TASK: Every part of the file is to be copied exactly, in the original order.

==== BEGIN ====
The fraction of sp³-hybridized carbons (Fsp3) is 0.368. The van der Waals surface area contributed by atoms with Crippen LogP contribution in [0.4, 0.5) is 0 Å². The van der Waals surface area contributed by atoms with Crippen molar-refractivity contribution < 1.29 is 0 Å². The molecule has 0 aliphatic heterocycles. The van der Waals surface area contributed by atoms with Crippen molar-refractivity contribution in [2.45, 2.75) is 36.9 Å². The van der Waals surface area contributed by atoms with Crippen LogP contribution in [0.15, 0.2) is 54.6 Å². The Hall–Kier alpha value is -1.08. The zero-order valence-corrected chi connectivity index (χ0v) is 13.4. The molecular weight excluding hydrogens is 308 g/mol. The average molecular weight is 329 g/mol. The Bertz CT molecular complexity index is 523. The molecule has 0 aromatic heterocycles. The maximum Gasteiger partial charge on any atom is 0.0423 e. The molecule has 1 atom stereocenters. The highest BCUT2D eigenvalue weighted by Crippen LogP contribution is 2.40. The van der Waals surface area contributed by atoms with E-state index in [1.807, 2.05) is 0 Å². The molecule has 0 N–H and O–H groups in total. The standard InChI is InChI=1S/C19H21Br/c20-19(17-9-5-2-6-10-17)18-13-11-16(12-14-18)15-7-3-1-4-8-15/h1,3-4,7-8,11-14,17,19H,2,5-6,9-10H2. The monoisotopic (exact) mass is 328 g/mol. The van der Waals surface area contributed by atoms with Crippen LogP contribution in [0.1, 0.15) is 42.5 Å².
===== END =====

The fraction of sp³-hybridized carbons (Fsp3) is 0.368. The van der Waals surface area contributed by atoms with Crippen LogP contribution in [0.4, 0.5) is 0 Å². The van der Waals surface area contributed by atoms with Crippen molar-refractivity contribution < 1.29 is 0 Å². The molecule has 0 aliphatic heterocycles. The van der Waals surface area contributed by atoms with Crippen molar-refractivity contribution in [2.45, 2.75) is 36.9 Å². The van der Waals surface area contributed by atoms with Crippen LogP contribution in [0.15, 0.2) is 54.6 Å². The Hall–Kier alpha value is -1.08. The zero-order valence-corrected chi connectivity index (χ0v) is 13.4. The molecular weight excluding hydrogens is 308 g/mol. The average molecular weight is 329 g/mol. The Bertz CT molecular complexity index is 523. The molecule has 0 aromatic heterocycles. The maximum Gasteiger partial charge on any atom is 0.0423 e. The molecule has 1 atom stereocenters. The highest BCUT2D eigenvalue weighted by Crippen LogP contribution is 2.40. The van der Waals surface area contributed by atoms with E-state index in [1.807, 2.05) is 0 Å². The molecule has 0 N–H and O–H groups in total. The standard InChI is InChI=1S/C19H21Br/c20-19(17-9-5-2-6-10-17)18-13-11-16(12-14-18)15-7-3-1-4-8-15/h1,3-4,7-8,11-14,17,19H,2,5-6,9-10H2. The monoisotopic (exact) mass is 328 g/mol. The van der Waals surface area contributed by atoms with Crippen LogP contribution in [0.1, 0.15) is 42.5 Å².